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Butler, Erin K.; Voigt, Aaron; Lutz, A. Kathrin; Toegel, Jane P.; Gerhardt, Ellen; Karsten, Peter; Falkenburger, Bjoern; Reinartz, Andrea; Winklhofer, Konstanze F.; Schulz, Joerg B. (Februar 2012): The Mitochondrial Chaperone Protein TRAP1 Mitigates alpha-Synuclein Toxicity., The Mitochondrial Chaperone Protein TRAP1 Mitigates α-Synuclein Toxicity.
In: PLOS Genetics 8(2), e1002488
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Abstract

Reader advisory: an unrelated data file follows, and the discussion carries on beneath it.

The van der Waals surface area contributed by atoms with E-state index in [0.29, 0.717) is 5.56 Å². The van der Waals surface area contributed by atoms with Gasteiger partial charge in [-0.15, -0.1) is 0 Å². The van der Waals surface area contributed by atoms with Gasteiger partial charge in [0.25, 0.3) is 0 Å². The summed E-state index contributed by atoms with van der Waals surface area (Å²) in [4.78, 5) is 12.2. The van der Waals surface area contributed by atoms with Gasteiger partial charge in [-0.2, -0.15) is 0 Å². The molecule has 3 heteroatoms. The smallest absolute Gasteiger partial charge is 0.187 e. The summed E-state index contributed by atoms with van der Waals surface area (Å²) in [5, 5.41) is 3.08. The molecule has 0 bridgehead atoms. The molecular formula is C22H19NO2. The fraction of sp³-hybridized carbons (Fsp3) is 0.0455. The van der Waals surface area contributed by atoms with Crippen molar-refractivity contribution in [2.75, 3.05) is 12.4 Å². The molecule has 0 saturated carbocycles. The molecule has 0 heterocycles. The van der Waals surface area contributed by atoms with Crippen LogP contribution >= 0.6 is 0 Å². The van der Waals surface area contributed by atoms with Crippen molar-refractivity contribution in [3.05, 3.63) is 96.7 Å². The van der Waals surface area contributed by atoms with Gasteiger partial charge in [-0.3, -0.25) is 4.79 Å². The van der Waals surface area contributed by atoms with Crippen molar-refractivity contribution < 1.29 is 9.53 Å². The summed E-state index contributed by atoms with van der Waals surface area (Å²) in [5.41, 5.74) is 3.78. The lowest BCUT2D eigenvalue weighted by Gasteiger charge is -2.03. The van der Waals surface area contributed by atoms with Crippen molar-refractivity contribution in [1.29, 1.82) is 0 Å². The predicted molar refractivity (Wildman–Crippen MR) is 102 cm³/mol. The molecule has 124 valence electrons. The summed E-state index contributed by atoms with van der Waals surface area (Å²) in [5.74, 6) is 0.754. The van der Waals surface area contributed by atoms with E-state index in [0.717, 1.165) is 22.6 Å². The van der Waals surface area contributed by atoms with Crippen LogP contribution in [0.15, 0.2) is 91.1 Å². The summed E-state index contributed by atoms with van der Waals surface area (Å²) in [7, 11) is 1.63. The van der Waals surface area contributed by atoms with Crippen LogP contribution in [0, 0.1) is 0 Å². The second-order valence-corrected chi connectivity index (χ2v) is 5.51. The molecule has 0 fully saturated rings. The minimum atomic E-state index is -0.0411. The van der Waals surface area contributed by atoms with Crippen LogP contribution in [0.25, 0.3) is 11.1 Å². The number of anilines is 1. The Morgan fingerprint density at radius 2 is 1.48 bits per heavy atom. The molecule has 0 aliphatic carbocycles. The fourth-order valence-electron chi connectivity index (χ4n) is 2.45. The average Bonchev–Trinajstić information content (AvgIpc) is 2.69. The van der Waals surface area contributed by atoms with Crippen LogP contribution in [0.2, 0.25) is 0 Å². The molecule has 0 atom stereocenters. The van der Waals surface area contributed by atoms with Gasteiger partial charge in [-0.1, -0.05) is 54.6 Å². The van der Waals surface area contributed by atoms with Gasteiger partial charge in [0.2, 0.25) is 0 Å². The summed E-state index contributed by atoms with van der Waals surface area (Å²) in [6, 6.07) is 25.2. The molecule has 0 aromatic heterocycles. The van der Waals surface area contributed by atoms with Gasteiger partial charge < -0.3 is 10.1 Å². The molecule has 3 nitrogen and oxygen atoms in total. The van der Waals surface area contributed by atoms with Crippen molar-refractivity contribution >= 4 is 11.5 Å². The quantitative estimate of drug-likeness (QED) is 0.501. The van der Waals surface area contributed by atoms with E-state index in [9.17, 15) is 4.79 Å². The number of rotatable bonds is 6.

Overexpression or mutation of alpha-Synuclein is associated with protein aggregation and interferes with a number of cellular processes, including mitochondrial integrity and function. We used a whole-genome screen in the fruit fly Drosophila melanogaster to search for novel genetic modifiers of human A53T] alpha-Synuclein-induced neurotoxicity. Decreased expression of the mitochondrial chaperone protein tumor necrosis factor receptor associated protein-1 (TRAP1) was found to enhance age-dependent loss of fly head dopamine (DA) and DA neuron number resulting from A53T] alpha-Synuclein expression. In addition, decreased TRAP1 expression in A53T] alpha-Synuclein-expressing flies resulted in enhanced loss of climbing ability and sensitivity to oxidative stress. Overexpression of human TRAP1 was able to rescue these phenotypes. Similarly, human TRAP1 overexpression in rat primary cortical neurons rescued A53T] alpha-Synuclein-induced sensitivity to rotenone treatment. In human (non) neuronal cell lines, small interfering RNA directed against TRAP1 enhanced A53T] alpha-Synuclein-induced sensitivity to oxidative stress treatment. A53T] alpha-Synuclein directly interfered with mitochondrial function, as its expression reduced Complex I activity in HEK293 cells. These effects were blocked by TRAP1 overexpression. Moreover, TRAP1 was able to prevent alteration in mitochondrial morphology caused by A53T] alpha-Synuclein overexpression in human SH-SY5Y cells. These results indicate that A53T] alpha-Synuclein toxicity is intimately connected to mitochondrial dysfunction and that toxicity reduction in fly and rat primary neurons and human cell lines can be achieved using overexpression of the mitochondrial chaperone TRAP1. Interestingly, TRAP1 has previously been shown to be phosphorylated by the serine/threonine kinase PINK1, thus providing a potential link of PINK1 via TRAP1 to alpha-Synuclein.